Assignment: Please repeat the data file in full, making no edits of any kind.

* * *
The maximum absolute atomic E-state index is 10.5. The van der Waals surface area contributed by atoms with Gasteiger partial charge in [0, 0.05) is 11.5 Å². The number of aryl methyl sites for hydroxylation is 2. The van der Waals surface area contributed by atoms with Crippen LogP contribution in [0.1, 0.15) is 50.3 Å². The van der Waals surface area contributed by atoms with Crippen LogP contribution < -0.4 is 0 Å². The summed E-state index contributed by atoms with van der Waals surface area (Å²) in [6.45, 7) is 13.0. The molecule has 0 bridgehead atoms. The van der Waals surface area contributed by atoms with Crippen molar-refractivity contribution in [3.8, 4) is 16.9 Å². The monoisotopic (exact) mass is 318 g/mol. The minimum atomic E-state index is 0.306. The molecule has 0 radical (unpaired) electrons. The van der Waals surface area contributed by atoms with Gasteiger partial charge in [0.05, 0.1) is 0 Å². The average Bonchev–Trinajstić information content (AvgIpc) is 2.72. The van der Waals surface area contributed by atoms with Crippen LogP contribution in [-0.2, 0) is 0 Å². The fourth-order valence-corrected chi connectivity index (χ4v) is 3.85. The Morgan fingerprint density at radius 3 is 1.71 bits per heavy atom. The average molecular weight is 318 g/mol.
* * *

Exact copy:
The maximum absolute atomic E-state index is 10.5. The van der Waals surface area contributed by atoms with Gasteiger partial charge in [0, 0.05) is 11.5 Å². The number of aryl methyl sites for hydroxylation is 2. The van der Waals surface area contributed by atoms with Crippen LogP contribution in [0.1, 0.15) is 50.3 Å². The van der Waals surface area contributed by atoms with Crippen LogP contribution < -0.4 is 0 Å². The summed E-state index contributed by atoms with van der Waals surface area (Å²) in [6.45, 7) is 13.0. The molecule has 0 bridgehead atoms. The van der Waals surface area contributed by atoms with Crippen molar-refractivity contribution in [3.8, 4) is 16.9 Å². The monoisotopic (exact) mass is 318 g/mol. The minimum atomic E-state index is 0.306. The molecule has 0 radical (unpaired) electrons. The van der Waals surface area contributed by atoms with Gasteiger partial charge in [0.05, 0.1) is 0 Å². The average Bonchev–Trinajstić information content (AvgIpc) is 2.72. The van der Waals surface area contributed by atoms with Crippen LogP contribution in [-0.2, 0) is 0 Å². The fourth-order valence-corrected chi connectivity index (χ4v) is 3.85. The Morgan fingerprint density at radius 3 is 1.71 bits per heavy atom. The average molecular weight is 318 g/mol.